The wandering Haggadah

When author Geraldine Brooks heard about the Sarajevo Haggadah, she knew her imagination could breath new life into the book’s extraordinary history.

What she knew was this: The Haggadah was crafted in 14th-century Spain, handwritten on bleached calfskin, its biblical illustrations illuminated in copper and gold.

During World War II, the Haggadah was hidden from the Nazis by a museum librarian in Sarajevo, who risked his own life to save the book. The librarian gave it to a Muslim cleric outside of the city, and it was hidden under the floorboards of a Muslim home.

Half a century later, during the Bosnian War, when Sarajevo was under constant siege by Bosnian Serb forces, the manuscript survived in an underground bank vault.

It resurfaced in 1995, and after being patched up by book conservators, was placed in a glass case on permanent display at the National Museum in Sarajevo. It has been appraised at more than $700 million.

These incidents shaped the foundation for Brooks’ latest novel, “People of the Book,” in which the author weaves a fictional account of the book’s precarious past and remarkable survival.

“So many books are lost, but this little book always found protectors, and some very unlikely,” Brooks said during a telephone interview while on her book tour, which stops in the Bay Area on Feb. 5. “It was saved by Muslim hands twice, and also a Catholic priest. It’s an artifact that has brought out our common humanity. The story seemed irresistible.”

The novel is richly imagined and impressively detailed. Brooks researched the novel extensively, including observing book conservators work on the actual Haggadah in 1996.

“It taught me a lot about how conservators approach a manuscript of this antiquity,” she said. “This was the most fun I ever had researching anything. I loved the actual and intellectual journeys this took me on.”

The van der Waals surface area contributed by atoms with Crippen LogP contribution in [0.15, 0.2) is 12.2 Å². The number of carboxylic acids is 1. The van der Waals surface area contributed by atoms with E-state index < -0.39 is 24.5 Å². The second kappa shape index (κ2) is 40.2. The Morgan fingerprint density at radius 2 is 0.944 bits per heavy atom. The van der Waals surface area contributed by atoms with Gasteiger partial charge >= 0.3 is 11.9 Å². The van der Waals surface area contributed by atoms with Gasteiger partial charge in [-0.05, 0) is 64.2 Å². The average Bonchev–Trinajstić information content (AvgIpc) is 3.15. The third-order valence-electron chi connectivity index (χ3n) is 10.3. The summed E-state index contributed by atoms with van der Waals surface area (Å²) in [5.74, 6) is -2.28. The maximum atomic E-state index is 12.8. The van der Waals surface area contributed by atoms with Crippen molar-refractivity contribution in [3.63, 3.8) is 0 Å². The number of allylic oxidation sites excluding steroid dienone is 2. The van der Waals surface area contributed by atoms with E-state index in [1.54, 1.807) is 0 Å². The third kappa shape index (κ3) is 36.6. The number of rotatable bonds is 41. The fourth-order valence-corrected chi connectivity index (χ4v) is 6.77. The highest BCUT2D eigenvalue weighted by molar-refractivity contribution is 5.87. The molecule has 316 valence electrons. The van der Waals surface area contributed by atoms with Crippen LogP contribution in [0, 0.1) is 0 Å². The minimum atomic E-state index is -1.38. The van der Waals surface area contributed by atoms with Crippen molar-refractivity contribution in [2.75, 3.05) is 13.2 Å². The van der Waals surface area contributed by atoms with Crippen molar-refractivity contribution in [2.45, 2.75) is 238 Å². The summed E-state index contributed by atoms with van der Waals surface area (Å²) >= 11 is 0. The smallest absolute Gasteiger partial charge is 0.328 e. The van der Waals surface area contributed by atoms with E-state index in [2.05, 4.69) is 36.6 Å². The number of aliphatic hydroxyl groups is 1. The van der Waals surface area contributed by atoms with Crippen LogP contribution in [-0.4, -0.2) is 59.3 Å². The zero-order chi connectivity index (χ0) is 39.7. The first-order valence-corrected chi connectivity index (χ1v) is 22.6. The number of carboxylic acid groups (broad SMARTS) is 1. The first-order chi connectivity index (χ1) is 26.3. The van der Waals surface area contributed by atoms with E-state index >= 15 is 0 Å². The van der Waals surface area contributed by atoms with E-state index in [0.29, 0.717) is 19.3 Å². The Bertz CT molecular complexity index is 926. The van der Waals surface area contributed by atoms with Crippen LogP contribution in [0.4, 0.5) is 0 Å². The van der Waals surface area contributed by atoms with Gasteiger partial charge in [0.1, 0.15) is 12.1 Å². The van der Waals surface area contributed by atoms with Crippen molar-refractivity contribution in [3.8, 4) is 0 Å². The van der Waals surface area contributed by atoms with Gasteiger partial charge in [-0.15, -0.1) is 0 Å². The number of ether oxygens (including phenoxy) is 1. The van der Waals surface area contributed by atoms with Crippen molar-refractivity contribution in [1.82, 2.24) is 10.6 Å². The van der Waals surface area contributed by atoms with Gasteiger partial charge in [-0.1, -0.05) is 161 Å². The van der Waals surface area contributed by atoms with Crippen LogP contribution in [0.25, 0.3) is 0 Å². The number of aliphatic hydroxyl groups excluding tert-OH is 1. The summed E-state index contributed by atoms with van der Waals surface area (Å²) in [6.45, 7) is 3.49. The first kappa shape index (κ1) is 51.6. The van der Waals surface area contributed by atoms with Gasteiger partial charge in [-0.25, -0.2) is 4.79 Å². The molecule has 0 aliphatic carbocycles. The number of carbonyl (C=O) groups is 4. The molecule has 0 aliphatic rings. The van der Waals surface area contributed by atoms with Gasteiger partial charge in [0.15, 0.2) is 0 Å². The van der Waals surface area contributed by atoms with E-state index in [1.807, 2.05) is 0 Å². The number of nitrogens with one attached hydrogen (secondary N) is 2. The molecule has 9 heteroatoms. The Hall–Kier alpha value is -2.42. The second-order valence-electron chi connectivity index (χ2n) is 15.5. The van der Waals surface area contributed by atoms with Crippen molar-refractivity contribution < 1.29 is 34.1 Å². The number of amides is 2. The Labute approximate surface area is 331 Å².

“People of the Book” begins with the fictional Australian book conservator Hanna Heath, who is called to Sarajevo to work on the recovered Haggadah. She discovers a series of artifacts in the pages — an insect wing, a wine stain, saltwater crystals and a white hair.

As she investigates the items, the narrative travels backward through time — Sarajevo during World War II, Vienna in 1894, Venice in 1609, Tarragona, Spain, in 1492 and Seville, Spain, in 1480 — returning to the contemporary tale of Heath, whose character brings romance and modern sensibility to the novel.

Though many of the characters in the novel are fictional, some are real. “I like stories when you can know something but not everything, when the whole truth has been lost, but you can use your imagination to bring it back to life,” she said.

Brooks was born in Sydney, Australia. She was raised Roman Catholic, and grew up in a part of town without any Jews. Her father served in the Australian army during World War II, during which time he went to pre-state Israel and “got swept up in the romance of the early kibbutz movement.”

“I was always fascinated by Jewish history, even though I didn’t know a Jew until I was 18 years old,” she recalled.

In graduate school at Columbia University, she fell in love with another student, Tony Horwitz. They married, and Brooks felt that “it was the natural thing” to convert. She did so at a synagogue in Cleveland, where she was working as a reporter for the Wall Street Journal.

Brooks soon became a foreign correspondent, and over the course of a decade she covered six wars and traveled all around the world, including Bosnia, Somalia and the Middle East.

Her previous reporting experience and her travels helped her craft realistic portraits for the novel’s historical narrative, Brooks said.

“What the story keeps coming back to is how we as human beings can make these wonderful societies that appreciate diversity,” she said. “Yet there is a propensity to let fear of otherness arise and destroy these prosperous and creative communities. We do it over and over again. We’re very slow learners.”

Geraldine Brooks is also the author of the Pulitzer Prize-winning novel, “March.” She speaks from 12 p.m. to 2 p.m. Feb. 5 at Park Chow, 1240 Ninth St., San Francisco. Reservations are required; call (415) 643-3400. At 7:30 p.m., she will speak at Kepler’s Books, 1010 Camino Real, Menlo Park.

Stacey Palevsky

Stacey Palevsky is a former J. staff writer.